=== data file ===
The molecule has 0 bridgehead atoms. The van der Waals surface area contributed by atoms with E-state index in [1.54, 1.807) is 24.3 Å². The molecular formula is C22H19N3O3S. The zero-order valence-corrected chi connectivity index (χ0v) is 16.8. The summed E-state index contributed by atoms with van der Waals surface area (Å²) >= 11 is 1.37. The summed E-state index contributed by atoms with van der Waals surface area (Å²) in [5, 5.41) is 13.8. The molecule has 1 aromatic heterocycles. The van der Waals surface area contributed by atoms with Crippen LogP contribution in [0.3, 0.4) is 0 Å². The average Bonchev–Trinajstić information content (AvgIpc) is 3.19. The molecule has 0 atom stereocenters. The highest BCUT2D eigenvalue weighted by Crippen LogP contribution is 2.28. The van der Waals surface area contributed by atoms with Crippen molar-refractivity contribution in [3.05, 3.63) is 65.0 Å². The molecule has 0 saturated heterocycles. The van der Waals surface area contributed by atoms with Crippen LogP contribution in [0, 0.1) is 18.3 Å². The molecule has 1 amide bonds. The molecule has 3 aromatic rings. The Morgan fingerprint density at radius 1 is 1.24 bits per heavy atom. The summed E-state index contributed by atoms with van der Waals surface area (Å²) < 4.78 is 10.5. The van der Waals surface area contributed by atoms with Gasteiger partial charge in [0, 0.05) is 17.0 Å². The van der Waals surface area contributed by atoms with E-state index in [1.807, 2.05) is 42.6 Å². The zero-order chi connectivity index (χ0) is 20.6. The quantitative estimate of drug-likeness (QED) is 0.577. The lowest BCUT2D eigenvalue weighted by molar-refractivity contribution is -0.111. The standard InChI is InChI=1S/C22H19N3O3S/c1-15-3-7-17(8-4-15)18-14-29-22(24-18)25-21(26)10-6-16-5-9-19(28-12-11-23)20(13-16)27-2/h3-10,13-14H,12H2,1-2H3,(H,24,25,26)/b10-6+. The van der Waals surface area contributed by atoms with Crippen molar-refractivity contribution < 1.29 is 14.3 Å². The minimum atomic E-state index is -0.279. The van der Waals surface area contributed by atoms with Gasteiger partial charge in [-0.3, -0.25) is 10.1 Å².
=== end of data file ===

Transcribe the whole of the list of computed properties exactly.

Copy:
The molecule has 0 bridgehead atoms. The van der Waals surface area contributed by atoms with E-state index in [1.54, 1.807) is 24.3 Å². The molecular formula is C22H19N3O3S. The zero-order valence-corrected chi connectivity index (χ0v) is 16.8. The summed E-state index contributed by atoms with van der Waals surface area (Å²) >= 11 is 1.37. The summed E-state index contributed by atoms with van der Waals surface area (Å²) in [5, 5.41) is 13.8. The molecule has 1 aromatic heterocycles. The van der Waals surface area contributed by atoms with Crippen LogP contribution in [0.3, 0.4) is 0 Å². The average Bonchev–Trinajstić information content (AvgIpc) is 3.19. The molecule has 0 atom stereocenters. The highest BCUT2D eigenvalue weighted by Crippen LogP contribution is 2.28. The van der Waals surface area contributed by atoms with Crippen molar-refractivity contribution in [3.05, 3.63) is 65.0 Å². The molecule has 0 saturated heterocycles. The van der Waals surface area contributed by atoms with Crippen LogP contribution in [0, 0.1) is 18.3 Å². The molecule has 1 amide bonds. The molecule has 3 aromatic rings. The Morgan fingerprint density at radius 1 is 1.24 bits per heavy atom. The summed E-state index contributed by atoms with van der Waals surface area (Å²) < 4.78 is 10.5. The van der Waals surface area contributed by atoms with Gasteiger partial charge in [0, 0.05) is 17.0 Å². The van der Waals surface area contributed by atoms with E-state index in [1.807, 2.05) is 42.6 Å². The zero-order chi connectivity index (χ0) is 20.6. The quantitative estimate of drug-likeness (QED) is 0.577. The lowest BCUT2D eigenvalue weighted by molar-refractivity contribution is -0.111. The standard InChI is InChI=1S/C22H19N3O3S/c1-15-3-7-17(8-4-15)18-14-29-22(24-18)25-21(26)10-6-16-5-9-19(28-12-11-23)20(13-16)27-2/h3-10,13-14H,12H2,1-2H3,(H,24,25,26)/b10-6+. The van der Waals surface area contributed by atoms with Crippen molar-refractivity contribution < 1.29 is 14.3 Å². The minimum atomic E-state index is -0.279. The van der Waals surface area contributed by atoms with Gasteiger partial charge in [-0.3, -0.25) is 10.1 Å².